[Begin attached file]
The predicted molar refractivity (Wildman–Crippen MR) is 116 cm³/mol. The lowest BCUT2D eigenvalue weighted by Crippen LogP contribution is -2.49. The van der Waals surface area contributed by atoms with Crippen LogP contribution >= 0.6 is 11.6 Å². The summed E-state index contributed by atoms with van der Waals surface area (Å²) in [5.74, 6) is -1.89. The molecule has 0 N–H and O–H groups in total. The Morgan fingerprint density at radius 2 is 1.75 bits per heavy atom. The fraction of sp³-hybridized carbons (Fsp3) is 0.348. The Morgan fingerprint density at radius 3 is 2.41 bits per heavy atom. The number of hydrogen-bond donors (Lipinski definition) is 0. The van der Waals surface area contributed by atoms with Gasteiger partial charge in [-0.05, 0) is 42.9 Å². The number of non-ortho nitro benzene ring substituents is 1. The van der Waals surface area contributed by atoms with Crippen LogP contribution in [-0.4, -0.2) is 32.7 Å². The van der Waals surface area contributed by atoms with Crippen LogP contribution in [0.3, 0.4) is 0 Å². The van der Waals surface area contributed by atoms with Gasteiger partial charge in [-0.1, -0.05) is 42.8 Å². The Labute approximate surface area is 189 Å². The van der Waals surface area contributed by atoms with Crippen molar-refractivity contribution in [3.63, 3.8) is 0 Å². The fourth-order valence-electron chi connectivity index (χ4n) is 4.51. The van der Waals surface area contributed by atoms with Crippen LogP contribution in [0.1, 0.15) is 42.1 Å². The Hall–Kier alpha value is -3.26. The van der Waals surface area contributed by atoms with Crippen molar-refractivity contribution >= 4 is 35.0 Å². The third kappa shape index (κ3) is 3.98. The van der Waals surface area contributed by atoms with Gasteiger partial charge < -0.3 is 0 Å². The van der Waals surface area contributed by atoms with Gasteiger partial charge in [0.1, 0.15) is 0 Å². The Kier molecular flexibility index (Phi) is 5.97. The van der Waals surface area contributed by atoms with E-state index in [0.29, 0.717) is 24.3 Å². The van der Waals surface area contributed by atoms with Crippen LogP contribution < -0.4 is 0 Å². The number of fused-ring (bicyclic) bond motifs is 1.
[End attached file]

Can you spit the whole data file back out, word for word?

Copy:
The predicted molar refractivity (Wildman–Crippen MR) is 116 cm³/mol. The lowest BCUT2D eigenvalue weighted by Crippen LogP contribution is -2.49. The van der Waals surface area contributed by atoms with Crippen LogP contribution >= 0.6 is 11.6 Å². The summed E-state index contributed by atoms with van der Waals surface area (Å²) in [5.74, 6) is -1.89. The molecule has 0 N–H and O–H groups in total. The Morgan fingerprint density at radius 2 is 1.75 bits per heavy atom. The fraction of sp³-hybridized carbons (Fsp3) is 0.348. The Morgan fingerprint density at radius 3 is 2.41 bits per heavy atom. The number of hydrogen-bond donors (Lipinski definition) is 0. The van der Waals surface area contributed by atoms with Gasteiger partial charge in [-0.05, 0) is 42.9 Å². The number of non-ortho nitro benzene ring substituents is 1. The van der Waals surface area contributed by atoms with Crippen LogP contribution in [-0.4, -0.2) is 32.7 Å². The van der Waals surface area contributed by atoms with Crippen LogP contribution in [0.3, 0.4) is 0 Å². The van der Waals surface area contributed by atoms with Gasteiger partial charge in [-0.1, -0.05) is 42.8 Å². The Labute approximate surface area is 189 Å². The van der Waals surface area contributed by atoms with Crippen molar-refractivity contribution in [3.63, 3.8) is 0 Å². The fourth-order valence-electron chi connectivity index (χ4n) is 4.51. The van der Waals surface area contributed by atoms with Crippen LogP contribution in [0.1, 0.15) is 42.1 Å². The Hall–Kier alpha value is -3.26. The van der Waals surface area contributed by atoms with Crippen molar-refractivity contribution >= 4 is 35.0 Å². The third kappa shape index (κ3) is 3.98. The van der Waals surface area contributed by atoms with Gasteiger partial charge < -0.3 is 0 Å². The van der Waals surface area contributed by atoms with Gasteiger partial charge in [0.1, 0.15) is 0 Å². The Kier molecular flexibility index (Phi) is 5.97. The van der Waals surface area contributed by atoms with E-state index in [0.29, 0.717) is 24.3 Å². The van der Waals surface area contributed by atoms with Crippen LogP contribution < -0.4 is 0 Å². The number of fused-ring (bicyclic) bond motifs is 1.